The History and Culture of Oklahoma

Oklahoma is considered as the real land of Indians and Cowboys in the United States. Despite the fact that most of the Native Americans who live in Oklahoma were only forcibly relocated in the state, their presence still serves as the building blocks for the history and culture of the state. Oklahoma is the place you need to go to if your idea of a vacation includes cattle ranchers, cowboys, and rich native american culture.

Origin of the Name

The name Oklahoma is said to have originated from the Choctaw Tribe, and is roughly translated as “red people.” The state’s history has an unpleasant connection to Native American tribe history, as the Five Civilized tribes and the Cherokee Nation were forcibly relocated to the state from their real home in the East. Many Native Americans have already settled in and moved on, but it is best for tourists not to bring it up or to avoid asking about it as it is understandable for many elders to still harbor resentment over the relocation.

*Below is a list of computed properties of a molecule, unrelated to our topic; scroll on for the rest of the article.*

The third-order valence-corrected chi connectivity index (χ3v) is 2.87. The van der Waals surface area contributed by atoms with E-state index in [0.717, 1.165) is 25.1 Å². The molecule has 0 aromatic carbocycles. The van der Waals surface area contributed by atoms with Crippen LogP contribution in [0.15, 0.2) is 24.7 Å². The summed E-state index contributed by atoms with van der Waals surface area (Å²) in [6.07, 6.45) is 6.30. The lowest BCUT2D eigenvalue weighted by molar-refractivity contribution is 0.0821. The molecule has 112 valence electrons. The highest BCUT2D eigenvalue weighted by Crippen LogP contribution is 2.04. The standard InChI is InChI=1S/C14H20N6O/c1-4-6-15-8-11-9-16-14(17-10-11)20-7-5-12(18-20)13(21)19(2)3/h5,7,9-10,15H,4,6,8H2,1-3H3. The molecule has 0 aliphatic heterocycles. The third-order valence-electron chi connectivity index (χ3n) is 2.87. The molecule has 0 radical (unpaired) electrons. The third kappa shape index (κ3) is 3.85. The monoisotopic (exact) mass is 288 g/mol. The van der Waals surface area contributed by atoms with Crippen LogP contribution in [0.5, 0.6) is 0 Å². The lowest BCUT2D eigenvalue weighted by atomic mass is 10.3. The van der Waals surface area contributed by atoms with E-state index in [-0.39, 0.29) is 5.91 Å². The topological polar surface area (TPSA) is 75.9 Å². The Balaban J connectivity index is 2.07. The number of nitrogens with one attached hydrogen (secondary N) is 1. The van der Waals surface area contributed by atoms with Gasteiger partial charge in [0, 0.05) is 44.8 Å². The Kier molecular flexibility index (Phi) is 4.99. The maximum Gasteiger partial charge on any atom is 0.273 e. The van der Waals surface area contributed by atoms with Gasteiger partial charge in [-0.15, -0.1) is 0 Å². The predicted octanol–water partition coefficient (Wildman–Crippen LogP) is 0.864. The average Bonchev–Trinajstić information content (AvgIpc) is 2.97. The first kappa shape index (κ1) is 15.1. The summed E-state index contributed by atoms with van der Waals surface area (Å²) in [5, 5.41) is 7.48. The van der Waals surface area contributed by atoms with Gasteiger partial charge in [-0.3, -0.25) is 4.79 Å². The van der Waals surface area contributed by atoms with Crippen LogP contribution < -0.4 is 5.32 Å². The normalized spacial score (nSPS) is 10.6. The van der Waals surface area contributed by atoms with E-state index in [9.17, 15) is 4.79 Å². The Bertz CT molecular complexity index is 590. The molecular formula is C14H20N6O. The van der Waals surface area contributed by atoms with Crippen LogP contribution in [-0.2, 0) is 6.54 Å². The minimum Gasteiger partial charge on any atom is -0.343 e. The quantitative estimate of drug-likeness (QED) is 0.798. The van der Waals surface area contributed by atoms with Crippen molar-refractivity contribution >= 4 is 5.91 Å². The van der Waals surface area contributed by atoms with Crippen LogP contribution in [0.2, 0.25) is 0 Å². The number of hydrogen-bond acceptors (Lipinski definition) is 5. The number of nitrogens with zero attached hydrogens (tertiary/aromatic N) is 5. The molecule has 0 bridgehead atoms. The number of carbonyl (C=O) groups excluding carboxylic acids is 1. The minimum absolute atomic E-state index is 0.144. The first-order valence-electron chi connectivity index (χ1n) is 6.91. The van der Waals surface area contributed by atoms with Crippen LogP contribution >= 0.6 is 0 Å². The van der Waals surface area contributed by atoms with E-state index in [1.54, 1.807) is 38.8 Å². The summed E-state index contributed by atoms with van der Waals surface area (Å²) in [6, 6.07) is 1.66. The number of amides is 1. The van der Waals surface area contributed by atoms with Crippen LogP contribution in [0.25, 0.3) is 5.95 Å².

The large population of Native Americans in Oklahoma (the largest in the entire United States) consist of several different tribes who were forced to relocate to the state during the 19th Century. The most famous of which are the Cherokee and the Choctaw. The latter was the first tribe to be moved to the state in 1831, while the Cherokee are the more popular because they were forced to walk to the state via the Trail of Tears road. This road serves as a reminder for Americans today of the unfair treatment that the Native Americans suffered from the hands of their ancestors.

Despite the tragic history, Oklahoma these days is thriving and many Native American tribes own establishments and businesses in the state, consisting of everything from retail shops, gas stations, resorts, and even Casinos. The state also plays home to a thriving cattle industry, which is where people will get their fill of the stereotypical Hollywood rendition of cowboys rustling horses and cattle.

It will be difficult to visit the state without encountering things that are not related tocows and cowboys, because Oklahoma is a thoroughfare for cattle trails from the early 20th century up to present day. The state itself is one of the main centers for the US when it comes to livestock trading, but visitors can expect to have a friendly welcome from the locals who are already accustomed to being considered as the “cowboy state.”